When Gov. Mike Parson last week angrily called for the St. Louis Post-Dispatch to be prosecuted for uncovering security flaws on a state agency website, he said the newspaper's actions could “cost Missouri taxpayers up to $50 million."
That amount, two Democrats on the House Budget Committee said Tuesday, is an estimate for providing credit monitoring to protect against misuse of personal data and a call center to answer questions from educators whose private data may have been exposed.
And, state Rep. Peter Merideth said, the estimate is not a very good one.
“He pulled it straight out of his ass," Merideth said in an interview with The Independent Tuesday.
Merideth, the ranking Democrat on the committee, and Rep. Kevin Windham, D-Hillsdale, said in a news release that they asked nonpartisan appropriations staff to find out what Parson, a Republican, intended to do with the money.
They were informed, Meridith said, that the governor's statement was “a very rough and preliminary estimate," the funds that would be tapped have not been identified and the timeline for doing anything was unclear.
In the release, Meridith and Windham said the Post-Dispatch protected the state by holding the story until the data issue was fixed.
If the person who found the data had bad intent, Windham said, the price could have escalated.
“I remain concerned about potential costs to the state resulting from lawsuits and the like, however I'm far more concerned about the 100,000 educators whose sensitive information was handled with such negligence," Windham said. “Our state is incredibly fortunate that the person who found this vulnerability reported it to the state as soon as they did."
The reason the estimate is questionable, Meridith said, is that it may duplicate something the state has already been forced to do to protect the data of educators.
The state purchased 24 months of credit monitoring for potential victims of a data security problem at the Public School and Education Employees Retirement System, the Post-Dispatch reported Tuesday. The system notified its more than 128,000 active members and 100,000 beneficiaries of the Sept. 11 breach the same day that Parson lashed out at the story about teacher data.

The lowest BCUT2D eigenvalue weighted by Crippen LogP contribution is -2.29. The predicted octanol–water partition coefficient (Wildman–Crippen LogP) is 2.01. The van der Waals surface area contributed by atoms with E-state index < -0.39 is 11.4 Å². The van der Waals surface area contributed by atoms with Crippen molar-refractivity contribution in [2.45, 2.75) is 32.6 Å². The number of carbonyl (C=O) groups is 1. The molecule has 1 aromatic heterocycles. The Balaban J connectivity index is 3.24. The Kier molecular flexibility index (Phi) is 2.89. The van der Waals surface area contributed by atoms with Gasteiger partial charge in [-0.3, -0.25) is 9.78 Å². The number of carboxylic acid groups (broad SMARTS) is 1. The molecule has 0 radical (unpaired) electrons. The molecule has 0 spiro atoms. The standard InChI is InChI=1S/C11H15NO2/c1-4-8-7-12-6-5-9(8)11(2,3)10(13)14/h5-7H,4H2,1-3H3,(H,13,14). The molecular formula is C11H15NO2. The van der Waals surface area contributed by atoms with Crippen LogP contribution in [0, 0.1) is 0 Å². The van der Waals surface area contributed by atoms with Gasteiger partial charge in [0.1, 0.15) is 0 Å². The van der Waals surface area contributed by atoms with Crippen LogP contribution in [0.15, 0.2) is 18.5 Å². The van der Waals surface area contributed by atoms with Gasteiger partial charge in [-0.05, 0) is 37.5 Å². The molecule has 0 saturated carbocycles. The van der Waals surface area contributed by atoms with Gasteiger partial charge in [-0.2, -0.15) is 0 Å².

The data for about 100,000 active educators was accessible through the Department of Elementary and Secondary Education website.
“I doubt it costs $50 million for 100,000 people to have credit monitoring," Meridith said.
In the story that enraged Parson, the Post-Dispatch reported a website set up for the public to search the credentials of individual educators exposed Social Security numbers. The numbers were visible embedded in the code that tells the computer how to display a page, which can be viewed by pressing the F12 key on both Apple and Microsoft operating systems.
The reporter viewed three Social Security numbers, the newspaper reported. The Post-Dispatch informed the department and refrained from publishing a story about the issue until the data was no longer available.
In the statement Parson read to reporters without taking questions, he said the reporter who found the issue was a hacker and that viewing the data was a crime. He said he referred the case to Cole County Prosecuting Attorney Locke Thompson and that the Missouri State Highway Patrol would investigate.
“This incident alone may cost Missouri taxpayers as much $50 million and divert workers and resources from other state agencies," Parson said. “This matter is a serious matter."
By making that statement as he described the law enforcement response, Meridith said, Parson was suggesting that the investigation would cost that much.
“He very clearly was trying to suggest that this was what we would have to spend to hold this guy accountable, or this is what we have to spend because of what this journalist did," Meridith said to The Independent. “The money is because of the exposure and the failure of the state to maintain the security of the data."
Parson defended his call for prosecution in a Facebook post the day after his public statement.
“This information was not freely available and was intentionally decoded," Parson wrote. “By the actor's own admission, the data had to be taken through eight separate steps in order to generate a (Social Security number)."
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